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Hack Your Own Language

Hack Your Own Language


(aka, 4620 Building Extensible Systems)

Extensible systems consist of many different components all written in different languages. For example, modern web pages use jQuery to inspect the DOM instead of traversing it manually and frameworks such as React or Vue to deal with events. Many other such embedded domain-specific languages have appeared, and developers continue to build new ones.

This instance of the course will focus on Racket’s advanced tools for building embedded domain-specific languages. Some of its tools have begun to migrate to the JavaScript universe (see sweet.js, for example) and other languages (see Rust and Scala, for example).

Students will first learn to use these tools and then build at least one language on their own.

The course will be highly interactive similar to the Software Dev course I usually teach. At least half of each class period will be spent on student presentation, and they are expected to learn from each others’ design and code presentations.


This course will mostly rely on a rock-solid understanding of Fundamentals I, but students will benefit from additional coding experience (prior to college, as a hobby, or via co-op).


Wed Feb 21 19:38:09 EST 2018

I have re-released 7 — Simple Types (b). Please study it in preparation for Friday’s lecture. The point of this assignment is to clarify whatever question you have about Stephen Chang’s lectures—so come prepared and ask all the questions you have.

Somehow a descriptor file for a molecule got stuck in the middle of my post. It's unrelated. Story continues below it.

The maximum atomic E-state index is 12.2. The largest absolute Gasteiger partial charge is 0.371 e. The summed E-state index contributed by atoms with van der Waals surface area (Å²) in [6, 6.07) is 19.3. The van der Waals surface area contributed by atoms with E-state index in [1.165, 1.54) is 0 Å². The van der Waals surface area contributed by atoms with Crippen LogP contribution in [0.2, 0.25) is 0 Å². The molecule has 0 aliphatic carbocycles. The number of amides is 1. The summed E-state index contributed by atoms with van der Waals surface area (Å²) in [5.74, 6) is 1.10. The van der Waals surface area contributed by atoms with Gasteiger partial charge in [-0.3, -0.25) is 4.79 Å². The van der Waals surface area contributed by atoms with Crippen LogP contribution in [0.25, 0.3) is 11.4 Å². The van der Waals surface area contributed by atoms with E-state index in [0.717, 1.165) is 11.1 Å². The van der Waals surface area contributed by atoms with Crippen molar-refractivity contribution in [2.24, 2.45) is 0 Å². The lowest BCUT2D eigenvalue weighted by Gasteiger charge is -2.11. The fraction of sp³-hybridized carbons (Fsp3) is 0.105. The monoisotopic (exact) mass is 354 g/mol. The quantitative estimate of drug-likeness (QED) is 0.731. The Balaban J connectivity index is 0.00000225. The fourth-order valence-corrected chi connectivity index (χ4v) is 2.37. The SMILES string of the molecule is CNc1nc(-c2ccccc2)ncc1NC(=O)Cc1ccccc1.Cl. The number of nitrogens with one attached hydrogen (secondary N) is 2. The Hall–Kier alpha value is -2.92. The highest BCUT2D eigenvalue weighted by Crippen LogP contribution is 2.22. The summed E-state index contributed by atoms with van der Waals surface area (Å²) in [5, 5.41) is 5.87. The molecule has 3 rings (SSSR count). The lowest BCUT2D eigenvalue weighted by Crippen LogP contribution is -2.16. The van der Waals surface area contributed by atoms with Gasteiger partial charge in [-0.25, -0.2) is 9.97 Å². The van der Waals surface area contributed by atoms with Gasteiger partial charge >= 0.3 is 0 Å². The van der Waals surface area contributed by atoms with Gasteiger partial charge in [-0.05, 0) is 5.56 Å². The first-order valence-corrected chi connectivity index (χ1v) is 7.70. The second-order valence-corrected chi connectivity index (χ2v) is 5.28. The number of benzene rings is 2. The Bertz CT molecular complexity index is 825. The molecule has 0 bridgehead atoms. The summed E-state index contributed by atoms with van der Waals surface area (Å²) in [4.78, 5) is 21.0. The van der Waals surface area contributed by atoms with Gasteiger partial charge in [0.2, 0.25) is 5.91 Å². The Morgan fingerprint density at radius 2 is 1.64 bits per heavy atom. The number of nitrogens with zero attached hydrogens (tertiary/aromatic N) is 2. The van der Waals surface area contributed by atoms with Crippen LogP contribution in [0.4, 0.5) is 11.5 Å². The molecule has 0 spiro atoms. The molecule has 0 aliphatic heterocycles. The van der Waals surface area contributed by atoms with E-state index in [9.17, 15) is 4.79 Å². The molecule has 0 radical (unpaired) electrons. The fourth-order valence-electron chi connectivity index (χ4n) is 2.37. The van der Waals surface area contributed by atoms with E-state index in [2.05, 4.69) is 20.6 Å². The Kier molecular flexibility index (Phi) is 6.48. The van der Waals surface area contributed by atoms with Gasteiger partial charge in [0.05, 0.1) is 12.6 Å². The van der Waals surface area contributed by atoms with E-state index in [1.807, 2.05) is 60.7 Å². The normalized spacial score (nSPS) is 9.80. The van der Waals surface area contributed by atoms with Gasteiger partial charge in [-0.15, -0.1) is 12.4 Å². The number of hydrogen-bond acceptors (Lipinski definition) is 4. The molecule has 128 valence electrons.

Tue Feb 20 20:47:07 EST 2018

Stephen has posted the files from today’s lecture: stlc-prog, stlc, typecheck-forms, typecheck, typecheck-testing . Please study them in preparation of the key lecture on Friday, which will enable you to implement the solution for next Tuesday’s homework.

You may also wish to look at phasing which presents some phasing examples.

Finally, here are Stehpen’s overview slides.

Sun Feb 18 19:07:21 EST 2018

The code from Stephen’s Tuesday lecture is now available: stlc-prog, stlc, typecheck-testing, typecheck . Note that this code may be improved on Tuesday.

Tue Feb 13 14:40:33 EST 2018

You may wish to read up on the monolithic way of implementing Typed Racket.

Fri Feb 9 17:13:13 EST 2018

The code for today’s lecture is available: redex, redex-types, type-check To some extent, these files also guide you thru the lecture, though not the philosophical remarks.

Tue Feb 6 14:41:56 EST 2018

The code for today’s lecture is partly available through 5 — Racket Languages 2 and the rest is here: network-lib-client, network-lib, network-lang-client, network-lang

Mon Feb 5 21:21:57 EST 2018

The code for past Friday’s lectures is available now: a, b-lang, c-lang, d-lang, e-lang, f-lang

Thu Feb 1 12:04:46 EST 2018

You may find the following readings useful for doing your homework that is due next Tuesday:

The code for Michael Ballantyne’s lectures are available now: hook, eval, exists-example, exists, expander, hygienic-expander, or-macrostepper

Tue Jan 30 12:09:55 EST 2018

Please read Composable and Compilable Macros for the meeting on Tue Feb 6.

Thu Jan 25 17:16:30 EST 2018

The code for past Tuesday’s lectures is available now: a, b, c, d, e, f

Fri Jan 19 16:28:50 EST 2018

The code for today’s lectures is available now: e, f, g, h, i, j, k

Fri Jan 19 12:18:32 EST 2018

Please read up on Racket’s syntax model for next week, Tue Jan 23 and 26.

Mon Jan 8 21:26:32 EST 2018

Please read A Programmable Programming Language for the meeting on Tue Jan 16.